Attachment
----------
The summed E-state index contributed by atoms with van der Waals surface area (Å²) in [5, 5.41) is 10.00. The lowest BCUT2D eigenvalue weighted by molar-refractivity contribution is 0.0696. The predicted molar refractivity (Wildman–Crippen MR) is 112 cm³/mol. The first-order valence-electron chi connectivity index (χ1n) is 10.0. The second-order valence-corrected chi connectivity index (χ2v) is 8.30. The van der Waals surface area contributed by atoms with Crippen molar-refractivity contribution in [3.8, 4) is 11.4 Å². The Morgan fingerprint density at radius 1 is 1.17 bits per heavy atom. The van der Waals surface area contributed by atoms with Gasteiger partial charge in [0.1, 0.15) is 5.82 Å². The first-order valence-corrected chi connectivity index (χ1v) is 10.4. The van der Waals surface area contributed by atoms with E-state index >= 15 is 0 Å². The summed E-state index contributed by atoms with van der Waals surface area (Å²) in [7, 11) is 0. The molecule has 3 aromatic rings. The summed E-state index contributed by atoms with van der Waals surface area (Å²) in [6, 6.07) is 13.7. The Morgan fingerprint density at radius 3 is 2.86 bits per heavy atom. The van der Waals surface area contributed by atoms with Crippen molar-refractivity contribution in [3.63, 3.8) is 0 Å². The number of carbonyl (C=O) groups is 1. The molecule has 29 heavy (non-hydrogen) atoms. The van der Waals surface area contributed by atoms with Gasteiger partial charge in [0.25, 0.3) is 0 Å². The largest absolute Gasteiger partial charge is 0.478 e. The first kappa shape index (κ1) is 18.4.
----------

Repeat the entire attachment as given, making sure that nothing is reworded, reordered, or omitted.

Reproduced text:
The summed E-state index contributed by atoms with van der Waals surface area (Å²) in [5, 5.41) is 10.00. The lowest BCUT2D eigenvalue weighted by molar-refractivity contribution is 0.0696. The predicted molar refractivity (Wildman–Crippen MR) is 112 cm³/mol. The first-order valence-electron chi connectivity index (χ1n) is 10.0. The second-order valence-corrected chi connectivity index (χ2v) is 8.30. The van der Waals surface area contributed by atoms with Crippen molar-refractivity contribution in [3.8, 4) is 11.4 Å². The Morgan fingerprint density at radius 1 is 1.17 bits per heavy atom. The van der Waals surface area contributed by atoms with Gasteiger partial charge in [0.1, 0.15) is 5.82 Å². The first-order valence-corrected chi connectivity index (χ1v) is 10.4. The van der Waals surface area contributed by atoms with E-state index >= 15 is 0 Å². The summed E-state index contributed by atoms with van der Waals surface area (Å²) in [7, 11) is 0. The molecule has 3 aromatic rings. The summed E-state index contributed by atoms with van der Waals surface area (Å²) in [6, 6.07) is 13.7. The Morgan fingerprint density at radius 3 is 2.86 bits per heavy atom. The van der Waals surface area contributed by atoms with Crippen molar-refractivity contribution in [3.63, 3.8) is 0 Å². The number of carbonyl (C=O) groups is 1. The molecule has 29 heavy (non-hydrogen) atoms. The van der Waals surface area contributed by atoms with Gasteiger partial charge in [0.25, 0.3) is 0 Å². The largest absolute Gasteiger partial charge is 0.478 e. The first kappa shape index (κ1) is 18.4.